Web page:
Fred Robertson, like his more famous older sister, Anna Mary Robertson (Grandma) Moses, was born on a farm north of Albany, New York, and grew up in relative poverty. While attending the district school, he earned extra money as a farm hand. Without the benefit of high school, he managed at the age of twenty-three to enter and then graduate from Cornell Agricultural College. He taught school for a time, but in 1920 he bought a 300-acre farm in Savannah, New York, producing wheat, dairy and truck products.
Around 1943, when his two sons began helping him work the farm, he had more free time and, encouraged by his sister, Robertson tried his hand at painting. This activity, which he began as a hobby, turned into a passion, and for the rest of his life he devoted many hours to his art. While Robertson had picked up some technical tips from his sister--using fairly dry oil paint on boards rather than canvas--his style differed greatly from hers. His brush strokes were stronger and bolder, his palette more somber, his subject matter less lyrical. In the landscapes, he documented life on the farm in a matter-of-fact manner, depicting many of the old-time vehicles and customs. He completed about two hundred paintings.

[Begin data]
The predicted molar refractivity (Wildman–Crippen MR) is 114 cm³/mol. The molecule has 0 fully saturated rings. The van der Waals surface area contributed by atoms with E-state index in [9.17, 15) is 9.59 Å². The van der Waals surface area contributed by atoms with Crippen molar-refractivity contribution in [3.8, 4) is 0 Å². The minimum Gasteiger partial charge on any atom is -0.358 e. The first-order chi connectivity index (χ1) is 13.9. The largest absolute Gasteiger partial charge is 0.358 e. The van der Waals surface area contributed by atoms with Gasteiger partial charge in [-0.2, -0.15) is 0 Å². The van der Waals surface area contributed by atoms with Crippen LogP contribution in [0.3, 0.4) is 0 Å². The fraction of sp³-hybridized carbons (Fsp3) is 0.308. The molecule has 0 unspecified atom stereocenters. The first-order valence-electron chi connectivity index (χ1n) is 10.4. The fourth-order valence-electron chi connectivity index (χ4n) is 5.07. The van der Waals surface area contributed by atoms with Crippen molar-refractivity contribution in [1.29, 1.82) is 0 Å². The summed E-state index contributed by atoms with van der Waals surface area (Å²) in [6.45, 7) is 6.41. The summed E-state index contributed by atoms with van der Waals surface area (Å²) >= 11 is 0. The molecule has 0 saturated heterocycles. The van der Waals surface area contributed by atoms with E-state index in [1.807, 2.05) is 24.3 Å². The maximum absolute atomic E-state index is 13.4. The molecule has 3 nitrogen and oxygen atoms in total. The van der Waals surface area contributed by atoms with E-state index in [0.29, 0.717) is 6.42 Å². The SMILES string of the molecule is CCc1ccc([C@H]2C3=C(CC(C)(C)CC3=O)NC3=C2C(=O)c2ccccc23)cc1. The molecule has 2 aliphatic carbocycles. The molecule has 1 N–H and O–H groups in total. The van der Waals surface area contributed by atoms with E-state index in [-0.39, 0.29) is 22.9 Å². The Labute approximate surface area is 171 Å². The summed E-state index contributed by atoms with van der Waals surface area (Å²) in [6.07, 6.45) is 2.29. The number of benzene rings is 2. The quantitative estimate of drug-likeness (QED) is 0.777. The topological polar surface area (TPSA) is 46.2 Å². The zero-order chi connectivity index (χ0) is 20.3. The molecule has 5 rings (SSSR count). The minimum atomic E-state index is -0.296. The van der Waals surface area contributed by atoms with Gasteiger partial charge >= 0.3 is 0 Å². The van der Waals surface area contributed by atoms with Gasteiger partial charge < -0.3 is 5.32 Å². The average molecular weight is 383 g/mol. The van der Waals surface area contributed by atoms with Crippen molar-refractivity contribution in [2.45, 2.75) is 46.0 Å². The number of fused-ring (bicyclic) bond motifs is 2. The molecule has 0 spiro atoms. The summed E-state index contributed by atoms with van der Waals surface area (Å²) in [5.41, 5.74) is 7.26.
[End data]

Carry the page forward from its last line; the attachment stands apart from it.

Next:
Robertson had a one-man show at Galerie St. Etienne in 1945, which generated much interest and critical success. Subsequently, his works were included in group shows in New York and nationwide.